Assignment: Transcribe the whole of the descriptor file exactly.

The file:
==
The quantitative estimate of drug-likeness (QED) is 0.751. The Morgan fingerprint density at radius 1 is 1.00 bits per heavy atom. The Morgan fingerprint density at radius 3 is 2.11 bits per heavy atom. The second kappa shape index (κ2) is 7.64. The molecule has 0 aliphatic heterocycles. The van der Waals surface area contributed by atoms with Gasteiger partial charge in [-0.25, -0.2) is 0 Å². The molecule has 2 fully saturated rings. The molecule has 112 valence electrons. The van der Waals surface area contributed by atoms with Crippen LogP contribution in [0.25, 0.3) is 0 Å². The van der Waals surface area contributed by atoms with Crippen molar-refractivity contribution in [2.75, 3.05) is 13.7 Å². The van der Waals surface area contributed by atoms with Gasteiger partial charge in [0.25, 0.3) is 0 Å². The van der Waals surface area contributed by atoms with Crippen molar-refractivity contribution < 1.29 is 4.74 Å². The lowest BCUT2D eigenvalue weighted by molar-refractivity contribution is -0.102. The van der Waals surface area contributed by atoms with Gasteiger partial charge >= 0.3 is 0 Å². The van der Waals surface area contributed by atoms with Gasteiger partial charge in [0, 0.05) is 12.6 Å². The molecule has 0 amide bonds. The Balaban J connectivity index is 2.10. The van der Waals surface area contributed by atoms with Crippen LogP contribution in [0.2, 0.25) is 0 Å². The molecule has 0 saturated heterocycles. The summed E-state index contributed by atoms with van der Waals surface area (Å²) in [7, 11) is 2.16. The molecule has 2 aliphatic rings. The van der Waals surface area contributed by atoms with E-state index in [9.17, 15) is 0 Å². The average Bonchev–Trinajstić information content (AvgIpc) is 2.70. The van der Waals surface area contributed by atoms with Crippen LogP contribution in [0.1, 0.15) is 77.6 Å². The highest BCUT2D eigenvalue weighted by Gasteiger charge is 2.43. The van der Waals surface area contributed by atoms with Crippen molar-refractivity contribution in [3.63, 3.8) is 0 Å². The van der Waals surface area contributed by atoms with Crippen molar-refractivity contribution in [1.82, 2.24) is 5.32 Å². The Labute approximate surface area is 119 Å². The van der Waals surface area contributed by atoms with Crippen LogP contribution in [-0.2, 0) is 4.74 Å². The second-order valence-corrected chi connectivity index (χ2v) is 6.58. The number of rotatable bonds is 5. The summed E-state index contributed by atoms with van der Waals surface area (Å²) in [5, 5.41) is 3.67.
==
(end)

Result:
The quantitative estimate of drug-likeness (QED) is 0.751. The Morgan fingerprint density at radius 1 is 1.00 bits per heavy atom. The Morgan fingerprint density at radius 3 is 2.11 bits per heavy atom. The second kappa shape index (κ2) is 7.64. The molecule has 0 aliphatic heterocycles. The van der Waals surface area contributed by atoms with Gasteiger partial charge in [-0.25, -0.2) is 0 Å². The molecule has 2 fully saturated rings. The molecule has 112 valence electrons. The van der Waals surface area contributed by atoms with Crippen LogP contribution in [0.25, 0.3) is 0 Å². The van der Waals surface area contributed by atoms with Crippen molar-refractivity contribution in [2.75, 3.05) is 13.7 Å². The van der Waals surface area contributed by atoms with Gasteiger partial charge in [0.25, 0.3) is 0 Å². The van der Waals surface area contributed by atoms with Crippen molar-refractivity contribution < 1.29 is 4.74 Å². The lowest BCUT2D eigenvalue weighted by molar-refractivity contribution is -0.102. The van der Waals surface area contributed by atoms with Gasteiger partial charge >= 0.3 is 0 Å². The van der Waals surface area contributed by atoms with Gasteiger partial charge in [0, 0.05) is 12.6 Å². The molecule has 0 amide bonds. The Balaban J connectivity index is 2.10. The van der Waals surface area contributed by atoms with Crippen LogP contribution in [0.2, 0.25) is 0 Å². The molecule has 0 saturated heterocycles. The summed E-state index contributed by atoms with van der Waals surface area (Å²) in [7, 11) is 2.16. The molecule has 2 aliphatic rings. The van der Waals surface area contributed by atoms with E-state index in [9.17, 15) is 0 Å². The average Bonchev–Trinajstić information content (AvgIpc) is 2.70. The van der Waals surface area contributed by atoms with Crippen LogP contribution in [0.1, 0.15) is 77.6 Å². The highest BCUT2D eigenvalue weighted by Gasteiger charge is 2.43. The van der Waals surface area contributed by atoms with Crippen molar-refractivity contribution in [3.63, 3.8) is 0 Å². The van der Waals surface area contributed by atoms with Crippen molar-refractivity contribution in [1.82, 2.24) is 5.32 Å². The Labute approximate surface area is 119 Å². The van der Waals surface area contributed by atoms with Crippen LogP contribution in [-0.2, 0) is 4.74 Å². The second-order valence-corrected chi connectivity index (χ2v) is 6.58. The number of rotatable bonds is 5. The summed E-state index contributed by atoms with van der Waals surface area (Å²) in [5, 5.41) is 3.67.